478 UNIVERSAL HISTORY-THE ANCIENT WORLD.
sea from the classical and splendid brow of Athens.
Now was finished the ERECHTHEUM, the great Ionic shrine of the gods of the people. On the
site of the ancient temple of Athene the architect Ictinus erected the magical PARTHENON,
the ideal of Doric grandeur, which the genius of Phidias adorned with a wealth of art
never equaled before or afterwards. The PROPYLJEA were built by Mnesicles--beautiful
colonnades surmounting broad flights of marble steps by which the Acropolis was ascended.
The AGE or PERICLES was the climax of Grecian architecture. The Peloponnesian war and the
wild career of the democracy in Athens were unfavorable to further development, even if
further development had been possible. The same great age witnessed also the highest
achievements of the chisel and the brush. The art of the painter followed that of the
builder. Unfortunately for the world the work of the former was less substantial than that
of the latter. Not a single piece of Greek painting belonging to the period of development
and greatest excellence has been preserved, unless indeed the traditions and reproductions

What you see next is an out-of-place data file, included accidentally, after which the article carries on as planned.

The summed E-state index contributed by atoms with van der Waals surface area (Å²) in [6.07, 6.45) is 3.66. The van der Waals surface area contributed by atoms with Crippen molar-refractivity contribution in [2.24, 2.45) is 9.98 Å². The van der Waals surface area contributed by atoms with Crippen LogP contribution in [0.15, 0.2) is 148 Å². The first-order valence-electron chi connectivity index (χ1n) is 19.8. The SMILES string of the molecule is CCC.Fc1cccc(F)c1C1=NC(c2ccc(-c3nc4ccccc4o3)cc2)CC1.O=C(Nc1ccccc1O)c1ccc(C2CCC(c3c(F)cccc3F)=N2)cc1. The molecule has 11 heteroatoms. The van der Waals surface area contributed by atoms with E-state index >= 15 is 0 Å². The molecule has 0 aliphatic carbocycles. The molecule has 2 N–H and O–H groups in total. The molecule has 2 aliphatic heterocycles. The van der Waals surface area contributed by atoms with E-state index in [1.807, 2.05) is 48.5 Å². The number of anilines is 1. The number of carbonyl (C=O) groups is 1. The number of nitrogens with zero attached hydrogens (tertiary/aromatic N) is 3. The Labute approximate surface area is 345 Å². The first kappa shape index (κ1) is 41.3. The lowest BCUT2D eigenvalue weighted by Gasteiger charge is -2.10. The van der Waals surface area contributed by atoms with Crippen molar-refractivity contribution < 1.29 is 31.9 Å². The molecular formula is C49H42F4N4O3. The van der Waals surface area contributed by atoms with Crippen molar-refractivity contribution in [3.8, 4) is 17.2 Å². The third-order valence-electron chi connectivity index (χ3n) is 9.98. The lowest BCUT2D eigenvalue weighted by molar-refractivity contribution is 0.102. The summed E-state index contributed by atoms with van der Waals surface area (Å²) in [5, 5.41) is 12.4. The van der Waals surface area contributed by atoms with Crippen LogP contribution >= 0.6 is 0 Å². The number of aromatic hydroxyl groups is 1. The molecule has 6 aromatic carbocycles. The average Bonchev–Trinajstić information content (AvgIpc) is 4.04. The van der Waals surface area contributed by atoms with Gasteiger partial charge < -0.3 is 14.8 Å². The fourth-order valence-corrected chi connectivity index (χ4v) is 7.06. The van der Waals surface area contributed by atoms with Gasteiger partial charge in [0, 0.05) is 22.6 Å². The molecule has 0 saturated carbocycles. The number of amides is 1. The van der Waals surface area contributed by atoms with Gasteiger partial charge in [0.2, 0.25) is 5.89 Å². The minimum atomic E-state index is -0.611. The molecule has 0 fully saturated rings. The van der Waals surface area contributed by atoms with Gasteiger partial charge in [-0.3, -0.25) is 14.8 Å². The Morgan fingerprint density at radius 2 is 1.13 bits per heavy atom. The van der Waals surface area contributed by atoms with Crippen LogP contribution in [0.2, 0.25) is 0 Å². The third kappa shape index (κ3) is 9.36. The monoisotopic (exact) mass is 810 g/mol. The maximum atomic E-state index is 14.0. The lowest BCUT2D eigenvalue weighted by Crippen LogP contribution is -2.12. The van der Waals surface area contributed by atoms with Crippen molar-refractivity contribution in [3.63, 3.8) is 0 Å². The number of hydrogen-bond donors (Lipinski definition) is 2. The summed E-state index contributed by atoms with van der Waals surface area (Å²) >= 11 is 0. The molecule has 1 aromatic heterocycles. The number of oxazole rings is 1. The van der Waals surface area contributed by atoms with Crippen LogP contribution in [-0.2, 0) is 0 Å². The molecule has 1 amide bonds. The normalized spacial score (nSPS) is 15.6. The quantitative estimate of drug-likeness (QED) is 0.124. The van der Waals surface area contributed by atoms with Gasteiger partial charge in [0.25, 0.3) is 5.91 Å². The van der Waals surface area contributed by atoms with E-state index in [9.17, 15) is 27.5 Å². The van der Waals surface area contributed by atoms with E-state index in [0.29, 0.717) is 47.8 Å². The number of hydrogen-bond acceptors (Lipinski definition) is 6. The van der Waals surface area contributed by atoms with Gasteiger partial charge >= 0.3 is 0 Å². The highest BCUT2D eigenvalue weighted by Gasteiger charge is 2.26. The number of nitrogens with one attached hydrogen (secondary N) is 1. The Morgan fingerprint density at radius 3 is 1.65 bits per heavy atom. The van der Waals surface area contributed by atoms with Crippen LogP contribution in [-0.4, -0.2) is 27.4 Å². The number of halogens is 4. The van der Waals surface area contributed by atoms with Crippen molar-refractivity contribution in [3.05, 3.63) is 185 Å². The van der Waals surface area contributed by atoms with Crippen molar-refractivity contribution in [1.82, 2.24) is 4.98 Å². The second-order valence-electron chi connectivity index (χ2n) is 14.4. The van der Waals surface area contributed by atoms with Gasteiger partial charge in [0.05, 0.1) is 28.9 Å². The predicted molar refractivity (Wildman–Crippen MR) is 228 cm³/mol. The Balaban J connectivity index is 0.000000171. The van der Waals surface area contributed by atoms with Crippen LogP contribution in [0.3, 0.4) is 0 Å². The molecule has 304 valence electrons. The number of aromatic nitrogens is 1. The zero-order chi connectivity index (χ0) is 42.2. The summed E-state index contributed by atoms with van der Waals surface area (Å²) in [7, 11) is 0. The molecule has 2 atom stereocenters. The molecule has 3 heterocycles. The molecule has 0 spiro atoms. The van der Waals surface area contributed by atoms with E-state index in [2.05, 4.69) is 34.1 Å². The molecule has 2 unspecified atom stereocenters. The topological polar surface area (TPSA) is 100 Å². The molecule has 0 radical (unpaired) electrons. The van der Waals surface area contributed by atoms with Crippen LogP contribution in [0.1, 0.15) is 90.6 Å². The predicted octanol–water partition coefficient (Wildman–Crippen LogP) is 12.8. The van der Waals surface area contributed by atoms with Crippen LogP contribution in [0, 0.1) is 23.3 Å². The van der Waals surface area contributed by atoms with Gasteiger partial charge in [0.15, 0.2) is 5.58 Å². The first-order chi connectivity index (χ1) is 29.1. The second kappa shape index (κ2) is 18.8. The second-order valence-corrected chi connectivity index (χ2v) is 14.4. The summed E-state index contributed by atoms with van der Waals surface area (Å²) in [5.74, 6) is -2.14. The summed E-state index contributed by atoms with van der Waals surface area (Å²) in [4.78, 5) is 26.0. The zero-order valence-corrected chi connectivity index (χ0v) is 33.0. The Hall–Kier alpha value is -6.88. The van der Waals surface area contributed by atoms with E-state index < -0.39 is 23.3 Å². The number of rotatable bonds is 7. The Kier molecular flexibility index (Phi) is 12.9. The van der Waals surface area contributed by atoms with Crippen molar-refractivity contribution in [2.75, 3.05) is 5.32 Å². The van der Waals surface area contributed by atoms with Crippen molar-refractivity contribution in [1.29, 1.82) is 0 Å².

of the Roman artists should be honored with the name of preservation. The masterpieces of
Plynotus, of Zeuxis, of Apelles have sunk into oblivion; only their imperishable fame,
transmitted by the foreign robbers who despoiled Greece of her treasures, has remained of
what were doubtless the greatest achievements of the human genius displaying its powers on
canvas. All that we can ever hope for is to see faintly reflected in the painting of
Herculaneum and Pompeii the borrowed glories of the pencils of the Greeks.
We are not, however, left wholly in the dark as to the actual power of the Grecian
painters in the adaptation of color and design. Though every canvas of the great masters
has perished, there yet remain the decorated vases of Athens and Corinth. From these we
are able to determine with some degree of satisfaction and within the narrow limits of
decorative art the skill in color and design displayed by the artists, or more properly
the handicraftsmen, of Greece. In these works, we see, as in other branches of the
industry of genius, a gradual development from the mere linear decoration of the primitive
pottery to the highly artistic designs of the classical period, when the figures of